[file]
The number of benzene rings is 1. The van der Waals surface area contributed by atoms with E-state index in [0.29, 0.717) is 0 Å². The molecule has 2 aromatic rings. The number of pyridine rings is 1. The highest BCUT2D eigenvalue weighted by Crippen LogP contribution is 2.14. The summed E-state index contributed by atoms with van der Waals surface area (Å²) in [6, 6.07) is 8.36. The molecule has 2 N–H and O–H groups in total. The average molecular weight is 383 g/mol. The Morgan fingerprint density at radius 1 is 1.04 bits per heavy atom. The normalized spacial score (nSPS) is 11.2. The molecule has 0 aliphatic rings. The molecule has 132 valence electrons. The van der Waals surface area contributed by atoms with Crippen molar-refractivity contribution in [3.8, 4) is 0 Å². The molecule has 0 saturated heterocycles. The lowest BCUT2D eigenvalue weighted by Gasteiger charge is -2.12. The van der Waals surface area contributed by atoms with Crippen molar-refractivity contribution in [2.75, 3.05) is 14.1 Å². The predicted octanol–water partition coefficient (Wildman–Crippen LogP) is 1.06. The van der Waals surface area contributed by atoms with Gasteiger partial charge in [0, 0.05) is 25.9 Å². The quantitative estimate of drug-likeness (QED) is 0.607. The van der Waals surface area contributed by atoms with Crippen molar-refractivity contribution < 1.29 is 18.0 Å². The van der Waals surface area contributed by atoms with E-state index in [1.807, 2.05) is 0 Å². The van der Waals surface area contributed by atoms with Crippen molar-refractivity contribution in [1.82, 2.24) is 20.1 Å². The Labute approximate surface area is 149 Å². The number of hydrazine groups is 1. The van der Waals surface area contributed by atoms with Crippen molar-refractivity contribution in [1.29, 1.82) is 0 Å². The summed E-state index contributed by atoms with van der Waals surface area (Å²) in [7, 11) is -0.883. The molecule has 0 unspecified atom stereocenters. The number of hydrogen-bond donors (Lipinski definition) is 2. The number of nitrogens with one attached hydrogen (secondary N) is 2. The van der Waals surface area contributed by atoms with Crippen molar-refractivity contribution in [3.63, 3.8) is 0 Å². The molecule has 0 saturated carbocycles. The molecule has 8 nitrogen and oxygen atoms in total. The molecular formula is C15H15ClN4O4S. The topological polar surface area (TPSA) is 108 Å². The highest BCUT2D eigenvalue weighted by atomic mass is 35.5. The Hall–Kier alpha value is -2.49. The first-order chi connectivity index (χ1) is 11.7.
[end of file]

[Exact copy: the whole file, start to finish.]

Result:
The number of benzene rings is 1. The van der Waals surface area contributed by atoms with E-state index in [0.29, 0.717) is 0 Å². The molecule has 2 aromatic rings. The number of pyridine rings is 1. The highest BCUT2D eigenvalue weighted by Crippen LogP contribution is 2.14. The summed E-state index contributed by atoms with van der Waals surface area (Å²) in [6, 6.07) is 8.36. The molecule has 2 N–H and O–H groups in total. The average molecular weight is 383 g/mol. The Morgan fingerprint density at radius 1 is 1.04 bits per heavy atom. The normalized spacial score (nSPS) is 11.2. The molecule has 0 aliphatic rings. The molecule has 132 valence electrons. The van der Waals surface area contributed by atoms with Crippen molar-refractivity contribution in [3.8, 4) is 0 Å². The molecule has 0 saturated heterocycles. The lowest BCUT2D eigenvalue weighted by Gasteiger charge is -2.12. The van der Waals surface area contributed by atoms with Crippen molar-refractivity contribution in [2.75, 3.05) is 14.1 Å². The predicted octanol–water partition coefficient (Wildman–Crippen LogP) is 1.06. The van der Waals surface area contributed by atoms with Gasteiger partial charge in [0, 0.05) is 25.9 Å². The quantitative estimate of drug-likeness (QED) is 0.607. The van der Waals surface area contributed by atoms with Crippen molar-refractivity contribution < 1.29 is 18.0 Å². The van der Waals surface area contributed by atoms with E-state index in [1.807, 2.05) is 0 Å². The van der Waals surface area contributed by atoms with Crippen molar-refractivity contribution in [1.82, 2.24) is 20.1 Å². The Labute approximate surface area is 149 Å². The number of hydrazine groups is 1. The van der Waals surface area contributed by atoms with Crippen molar-refractivity contribution in [1.29, 1.82) is 0 Å². The summed E-state index contributed by atoms with van der Waals surface area (Å²) in [7, 11) is -0.883. The molecule has 0 unspecified atom stereocenters. The number of hydrogen-bond donors (Lipinski definition) is 2. The number of nitrogens with one attached hydrogen (secondary N) is 2. The van der Waals surface area contributed by atoms with Crippen molar-refractivity contribution in [3.63, 3.8) is 0 Å². The molecule has 0 saturated carbocycles. The molecule has 8 nitrogen and oxygen atoms in total. The molecular formula is C15H15ClN4O4S. The topological polar surface area (TPSA) is 108 Å². The highest BCUT2D eigenvalue weighted by atomic mass is 35.5. The Hall–Kier alpha value is -2.49. The first-order chi connectivity index (χ1) is 11.7.